Filing the FAFSA raises tons of questions for divorced parents. Here are some answers.

  1. Do both parents need to fill it out? The FAFSA only requires the “custodial” parent to provide income and asset data. The CSS Profile requires both parents to fill it out.
  2. Which parent is the custodial parent? Currently, the FAFSA says the custodial parent is the parent the student spends the most time with. That presents a planning opportunity insofar as a student might choose to have the lower-earning parent be custodial, as long as they can reasonably say that’s where they spent more nights. However, FAFSA Simplification, which will go into effect in either 2022 (for the 2023-24 school year) or 2023 (for the 2024-25 school year) changed the definition of custodial parent to the one who provides the most financial support. It doesn’t clearly define what constitutes the most financial support. In some cases it’s pretty clear: if one parent relies on alimony and child support for the majority of their income and expenses, the parent paying that alimony is providing the most support. In other cases, both parents work but one pays some alimony and child support to the other, in which case that alimony and child support might or might not add up to more of the student’s support. On the other hand, having a 529 in one parent’s name does not in and of itself constitute providing support, especially insofar as the 529 might have been funded by both parents prior to the divorce.
  3. What should we do if the new rules will change who’s the custodial parent and therefore our student’s financial status? You should do net price calculators for all schools you’re considering using each parent’s respective income and assets to see if there’s a big difference. Note that alimony and child support are subtracted from the income of the parent who pays them and added to the income of the parent who receives them, so sometimes the difference isn’t as big as you might think. If the results are substantially different, the student should look for alternate choices that would provide merit aid, and, if they still want to apply to the school, reach out to financial aid once they’re accepted to explain their circumstances and ask the school to continue considering their situation under the current rules. There’s no guarantee that the answer will be yes, and the student may lose access to federal aid (Pell grant, work-study and subsidized loan) but many schools are more flexible with their own funds.
  4. What if I remarried? If you remarried, then you report your spouse’s income and assets on the FAFSA and CSS Profile.
  5. What is my marital status? This question is specifically about the parent filing the FAFSA. So a divorced parent who has not remarried selects “Divorced or separated.” If you have remarried, you are “Married or remarried.” When a spouse has passed away, the question of divorced vs widowed comes down to which happened first: If the reason you are no longer married is that you divorced, you are divorced. If the reason you are no longer married is that your spouse passed, you are widowed.
  6. What if my divorce isn’t final? Parents who have separated but whose divorce is not yet final choose depending on their living circumstances. If the parents still live together, they file as “Married or remarried.” If they don’t live together, they are “Divorced or separated.”
  7. What about my income if my divorce isn’t final or was finalized after the FAFSA income year? You will use the tax return that’s requested by the FAFSA, then appeal directly with the college(s) based on your changed circumstances. Note that the question about tax filing specifically references the parent’s “filing status according to their tax return.”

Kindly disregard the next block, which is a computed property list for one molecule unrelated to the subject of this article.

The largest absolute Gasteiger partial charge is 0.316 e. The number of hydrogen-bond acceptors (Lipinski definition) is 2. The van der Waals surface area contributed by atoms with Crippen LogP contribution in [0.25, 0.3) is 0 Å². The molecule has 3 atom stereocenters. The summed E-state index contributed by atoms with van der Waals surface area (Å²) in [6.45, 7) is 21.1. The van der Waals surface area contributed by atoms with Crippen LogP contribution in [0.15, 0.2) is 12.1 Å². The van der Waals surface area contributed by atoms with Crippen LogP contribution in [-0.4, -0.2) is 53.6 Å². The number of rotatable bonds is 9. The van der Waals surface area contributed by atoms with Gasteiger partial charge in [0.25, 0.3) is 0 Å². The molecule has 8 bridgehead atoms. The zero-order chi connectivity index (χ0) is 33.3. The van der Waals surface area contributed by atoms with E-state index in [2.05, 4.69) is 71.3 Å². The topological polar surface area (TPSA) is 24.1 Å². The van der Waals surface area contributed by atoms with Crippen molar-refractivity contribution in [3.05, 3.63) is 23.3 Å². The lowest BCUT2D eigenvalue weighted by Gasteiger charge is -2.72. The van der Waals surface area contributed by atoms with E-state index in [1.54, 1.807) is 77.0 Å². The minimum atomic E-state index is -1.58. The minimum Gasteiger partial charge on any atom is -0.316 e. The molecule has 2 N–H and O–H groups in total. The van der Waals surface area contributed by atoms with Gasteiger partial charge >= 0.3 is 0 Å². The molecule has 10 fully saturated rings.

8. If I’m the custodial parent but my student’s 529 is owned by my ex, where do I report that? You do NOT report any assets that don’t belong to you. Your ex’s 529 is a freebie in the formula. Even better: with FAFSA simplification, your student will not need to report distributions from that 529. Since FAFSA simplification will go into effect for the 2024-25 school year at the latest, any distribution taken from a non-parent-owned 529 starting in 2022 will not be reported on the FAFSA.
  9. Do I have to claim the student on my tax return to be the custodial parent? No. The custodial parent is specifically the parent with whom the student lives the most (now) or the parent providing the most financial support (future). This has nothing to do with who claims the student on their taxes.
  10. What about the AOTC? Only the parent who claims the student on their tax return can claim the American Opportunity Tax Credit (or any other education or dependent credit). With the income cap of $80,000 for single or head of household filers to claim the AOTC, divorced parents might benefit from planning dependent claiming around AOTC eligibility.
  11. What if my new spouse and I signed a prenup saying we’re not paying for each others’ kids’ college educations? The Department of Education and the colleges your student applies to are not parties to that agreement, so you still have to report each other’s income and assets on the FAFSA and CSS Profile. If you are considering remarrying and that marriage would impact your student’s financial aid eligibility, you might choose to wait until after college.
  12. What if I’m the custodial parent but my ex is planning to take out Parent PLUS loans? The FAFSA is the application for federal aid including federal education loans. However, if the noncustodial parent is going to use Parent PLUS loans, they will need to contact the school directly rather than filing an additional FAFSA. Parents still need to qualify for PLUS loans: unlike direct student loans, parent PLUS loans require good credit.

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